When Politics Is Impervious to Facts
(Bloomberg Opinion) -- One way to classify someone’s political views is to look at which policies they want to see enacted into law. So a Democrat or progressive might support an expansion of public health care, whereas a Republican or conservative is more likely to favor tax cuts. But there is another way of thinking about politics: according to which policies a person wishes could work.
It is a subtle distinction, but important. Think of it as the difference between practical politics and political ideals. Sometimes you might favor or oppose a policy because of its impact — and sometimes you might regardless of its impact.
For instance, should the government ban assault weapons? One way to answer that question would be to look at whether the previous, now-expired ban worked. But opinions differ. So another way of answering the question is to ask whether you wish such a ban could work.
I have not studied the empirical literature, but I do hope that at least some of the proposed gun limitations can be made to stick, just as I hope that the ban on private nuclear weapons ownership can be enforced. It simply seems like the right place to put one’s sympathies. Others hope that gun control does not work, because they are comfortable with the idea of an America that allows widespread ownership of powerful weapons.
These wishes are not primarily judgments of fact. Nevertheless they are more important than whatever I end up deciding about the regression coefficients in the research papers. Gifted politicians have long known that their profession is often more about hope than empirical judgment. Maybe it’s time for policy analysts to recognize the same.
Another example: Many people, myself included, believe that the current political atmosphere creates a backlash against immigration from distant cultures, disrupting a nation’s politics for the worse. But there are two conclusions one can reach from this observation. One, favored by many populists, is to cackle with glee and see a confirmation for the anti-immigration viewpoint. The alternative is to wish society could absorb outsiders more willingly, and then work to help make this happen. That leaves room for liberal attitudes even if the real world denies most of the scope for actual liberal reforms.
What makes anti-immigrant populism so disturbing is not necessarily that it gives voice to this backlash against immigrants, which is undeniable. It is the absence of hope for a better world to come.
Sometimes the dimension of hope leads not toward socialistic utopianism, but in economically conservative or libertarian directions. I do not favor increasing the minimum wage to $15, because I believe it would put many people out of work. But do I wish it would work — that it could redistribute income without much damaging job prospects? The answer is still — probably not.
If the demand for labor did not respond very much to price, a corresponding logic would imply that the labor market can absorb many more immigrants, or women, only with big declines in overall wages (that is a less obvious but still true implication of an inelastic demand for labor). I don’t wish for the world to work that way, and in fact I don’t think it does. I am rooting for a world in which price signals are pretty potent.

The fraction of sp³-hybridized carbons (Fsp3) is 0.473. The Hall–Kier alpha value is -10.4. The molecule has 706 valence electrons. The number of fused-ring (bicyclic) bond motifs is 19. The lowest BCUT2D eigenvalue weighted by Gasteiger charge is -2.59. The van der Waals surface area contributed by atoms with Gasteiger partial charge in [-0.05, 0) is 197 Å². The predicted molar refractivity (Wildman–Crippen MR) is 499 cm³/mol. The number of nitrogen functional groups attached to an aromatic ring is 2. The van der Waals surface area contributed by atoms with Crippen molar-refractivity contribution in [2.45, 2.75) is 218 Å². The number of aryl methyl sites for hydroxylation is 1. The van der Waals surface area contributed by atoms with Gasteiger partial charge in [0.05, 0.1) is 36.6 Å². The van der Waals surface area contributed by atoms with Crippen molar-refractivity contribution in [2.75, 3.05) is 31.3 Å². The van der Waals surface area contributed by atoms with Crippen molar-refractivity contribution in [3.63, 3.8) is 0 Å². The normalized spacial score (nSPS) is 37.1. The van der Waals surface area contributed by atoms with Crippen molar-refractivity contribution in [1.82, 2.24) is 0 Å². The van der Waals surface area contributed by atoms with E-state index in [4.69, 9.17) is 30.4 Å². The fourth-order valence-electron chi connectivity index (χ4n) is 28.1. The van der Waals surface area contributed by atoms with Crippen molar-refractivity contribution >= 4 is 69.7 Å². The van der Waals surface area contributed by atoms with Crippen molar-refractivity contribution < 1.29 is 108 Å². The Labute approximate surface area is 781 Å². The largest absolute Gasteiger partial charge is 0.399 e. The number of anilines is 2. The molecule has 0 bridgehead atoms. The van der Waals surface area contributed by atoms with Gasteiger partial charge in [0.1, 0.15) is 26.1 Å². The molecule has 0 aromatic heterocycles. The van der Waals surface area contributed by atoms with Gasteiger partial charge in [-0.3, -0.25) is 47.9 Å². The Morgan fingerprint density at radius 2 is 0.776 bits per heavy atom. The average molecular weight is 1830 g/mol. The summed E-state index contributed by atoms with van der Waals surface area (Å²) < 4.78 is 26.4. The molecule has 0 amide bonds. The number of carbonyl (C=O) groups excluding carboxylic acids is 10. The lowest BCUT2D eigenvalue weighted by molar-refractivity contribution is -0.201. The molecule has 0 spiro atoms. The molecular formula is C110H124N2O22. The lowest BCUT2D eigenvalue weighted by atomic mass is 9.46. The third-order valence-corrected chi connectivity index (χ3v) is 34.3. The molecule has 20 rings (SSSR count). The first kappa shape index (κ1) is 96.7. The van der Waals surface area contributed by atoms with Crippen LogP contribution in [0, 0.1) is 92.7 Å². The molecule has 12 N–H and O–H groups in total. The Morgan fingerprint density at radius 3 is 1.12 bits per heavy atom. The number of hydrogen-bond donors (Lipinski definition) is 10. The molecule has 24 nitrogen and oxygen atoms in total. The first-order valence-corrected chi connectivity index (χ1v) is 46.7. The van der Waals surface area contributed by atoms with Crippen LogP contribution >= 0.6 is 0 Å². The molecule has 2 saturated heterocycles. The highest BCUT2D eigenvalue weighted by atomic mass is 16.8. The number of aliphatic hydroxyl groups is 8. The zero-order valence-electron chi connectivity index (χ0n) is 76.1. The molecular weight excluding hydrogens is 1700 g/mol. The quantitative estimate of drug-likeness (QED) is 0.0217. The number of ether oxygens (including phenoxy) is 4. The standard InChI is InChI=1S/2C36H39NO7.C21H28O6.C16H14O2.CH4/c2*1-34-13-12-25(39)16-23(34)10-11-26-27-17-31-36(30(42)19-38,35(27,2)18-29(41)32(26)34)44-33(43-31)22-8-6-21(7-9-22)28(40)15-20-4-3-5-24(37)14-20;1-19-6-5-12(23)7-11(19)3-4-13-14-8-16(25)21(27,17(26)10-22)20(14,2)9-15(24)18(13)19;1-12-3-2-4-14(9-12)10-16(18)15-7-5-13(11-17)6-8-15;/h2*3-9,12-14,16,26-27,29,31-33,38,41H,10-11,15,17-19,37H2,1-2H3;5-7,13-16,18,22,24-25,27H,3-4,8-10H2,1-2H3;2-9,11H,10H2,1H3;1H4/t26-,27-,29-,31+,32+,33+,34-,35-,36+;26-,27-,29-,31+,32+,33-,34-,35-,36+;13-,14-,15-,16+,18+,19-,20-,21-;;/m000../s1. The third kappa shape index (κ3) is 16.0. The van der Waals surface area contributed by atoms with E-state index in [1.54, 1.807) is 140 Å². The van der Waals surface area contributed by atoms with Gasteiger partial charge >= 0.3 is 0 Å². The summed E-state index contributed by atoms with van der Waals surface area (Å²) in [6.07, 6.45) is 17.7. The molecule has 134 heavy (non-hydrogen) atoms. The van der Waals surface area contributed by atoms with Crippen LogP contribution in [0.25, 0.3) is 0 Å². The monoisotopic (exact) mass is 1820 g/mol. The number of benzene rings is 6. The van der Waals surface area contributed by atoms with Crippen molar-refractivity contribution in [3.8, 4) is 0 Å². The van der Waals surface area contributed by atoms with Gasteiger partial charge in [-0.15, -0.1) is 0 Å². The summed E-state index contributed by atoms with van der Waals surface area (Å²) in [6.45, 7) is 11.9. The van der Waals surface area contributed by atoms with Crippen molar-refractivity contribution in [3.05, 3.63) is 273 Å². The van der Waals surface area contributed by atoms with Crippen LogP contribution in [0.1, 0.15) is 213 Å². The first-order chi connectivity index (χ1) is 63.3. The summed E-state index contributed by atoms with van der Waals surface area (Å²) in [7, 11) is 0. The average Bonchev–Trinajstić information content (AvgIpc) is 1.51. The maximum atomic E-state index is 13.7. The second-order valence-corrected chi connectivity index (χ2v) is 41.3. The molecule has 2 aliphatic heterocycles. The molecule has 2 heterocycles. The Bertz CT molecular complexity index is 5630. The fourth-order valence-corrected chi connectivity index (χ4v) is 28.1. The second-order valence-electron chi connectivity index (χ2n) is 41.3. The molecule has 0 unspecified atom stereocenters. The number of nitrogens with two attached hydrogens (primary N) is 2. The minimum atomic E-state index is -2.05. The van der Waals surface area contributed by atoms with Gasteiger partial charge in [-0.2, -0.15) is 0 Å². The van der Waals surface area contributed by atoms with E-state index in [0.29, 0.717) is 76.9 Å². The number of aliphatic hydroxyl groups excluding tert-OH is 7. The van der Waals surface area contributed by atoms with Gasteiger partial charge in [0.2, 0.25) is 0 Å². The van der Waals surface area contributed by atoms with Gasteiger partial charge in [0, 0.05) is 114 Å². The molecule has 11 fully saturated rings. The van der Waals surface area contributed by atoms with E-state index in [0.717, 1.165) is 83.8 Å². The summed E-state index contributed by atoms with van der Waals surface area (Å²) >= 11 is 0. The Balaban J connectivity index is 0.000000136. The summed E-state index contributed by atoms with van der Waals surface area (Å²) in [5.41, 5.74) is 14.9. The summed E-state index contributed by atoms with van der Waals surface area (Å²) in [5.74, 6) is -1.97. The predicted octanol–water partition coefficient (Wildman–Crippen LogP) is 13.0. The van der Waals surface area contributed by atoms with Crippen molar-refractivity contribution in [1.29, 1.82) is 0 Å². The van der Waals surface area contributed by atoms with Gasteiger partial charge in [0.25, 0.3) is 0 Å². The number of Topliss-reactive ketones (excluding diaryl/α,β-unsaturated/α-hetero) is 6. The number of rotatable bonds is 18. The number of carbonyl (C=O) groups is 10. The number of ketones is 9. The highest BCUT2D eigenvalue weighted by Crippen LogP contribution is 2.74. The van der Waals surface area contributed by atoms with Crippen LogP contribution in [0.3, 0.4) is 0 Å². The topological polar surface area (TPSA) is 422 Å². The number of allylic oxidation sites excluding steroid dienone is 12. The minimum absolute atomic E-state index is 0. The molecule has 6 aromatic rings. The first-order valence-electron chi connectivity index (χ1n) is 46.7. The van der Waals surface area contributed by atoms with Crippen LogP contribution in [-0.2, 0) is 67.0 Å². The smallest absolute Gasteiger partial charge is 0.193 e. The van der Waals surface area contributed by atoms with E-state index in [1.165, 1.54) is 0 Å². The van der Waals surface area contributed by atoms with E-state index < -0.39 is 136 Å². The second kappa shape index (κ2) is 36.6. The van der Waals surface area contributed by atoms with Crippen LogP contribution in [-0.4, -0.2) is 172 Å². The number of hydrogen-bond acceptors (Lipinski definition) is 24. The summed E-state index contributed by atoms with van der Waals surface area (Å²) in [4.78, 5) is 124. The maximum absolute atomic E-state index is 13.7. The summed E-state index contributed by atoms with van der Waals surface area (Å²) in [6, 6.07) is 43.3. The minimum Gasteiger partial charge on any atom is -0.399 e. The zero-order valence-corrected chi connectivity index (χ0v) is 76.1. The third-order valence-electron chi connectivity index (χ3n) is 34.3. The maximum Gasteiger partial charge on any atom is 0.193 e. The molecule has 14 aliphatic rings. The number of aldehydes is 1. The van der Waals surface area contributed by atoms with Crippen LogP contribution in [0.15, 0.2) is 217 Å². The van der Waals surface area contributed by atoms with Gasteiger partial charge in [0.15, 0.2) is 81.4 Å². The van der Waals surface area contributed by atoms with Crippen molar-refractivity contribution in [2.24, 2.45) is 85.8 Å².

I am reminded of these points by the recent death of the economist James Mirrlees, a Nobel laureate. His most famous contribution to the field was a model suggesting that the marginal rate of tax on the most skilled workers should be zero.
To illustrate the rationale for this view, imagine that Jerry Seinfeld is no longer doing comedy. His non-existent output, correspondingly, results in no government revenue. What if the government taxed his additional comedy work at a rate of zero? Theoretically, such a policy would encourage Seinfeld to produce more comedy shows without harming government revenue. Both Seinfeld and his audience would benefit.
Mirrlees did not think this was a practical guide to policy, if only because the tax authorities will never be able to tell at exactly what level a zero marginal tax rate will have the desired effect of inducing talented people to continue working. Instead, the model is a guide to thinking about the relevant trade-offs behind tax policy — namely, that foregone output from the talented is a major consideration.
Now, do I wish the world was arranged in such a way that zero tax rates could be handed out, at the proper margins, to these highly talented individuals? Absolutely. I don’t think you would find the same aspirational enthusiasm from the progressive left on this issue. My core stance toward highly productive businesspeople is much more positive than, say, that of Paul Krugman or Emmanuel Saez, both of whom have focused on higher marginal tax rates as a means of raising government revenue.
Assessing the empirical data is, of course, important. But to actually understand politics, even as it unfolds in the course of academic debate, it is also necessary to recognize the power of desires and aspirations.
This column does not necessarily reflect the opinion of the editorial board or Bloomberg LP and its owners.
Tyler Cowen is a Bloomberg Opinion columnist. He is a professor of economics at George Mason University and writes for the blog Marginal Revolution. His books include “The Complacent Class: The Self-Defeating Quest for the American Dream.”
©2018 Bloomberg L.P.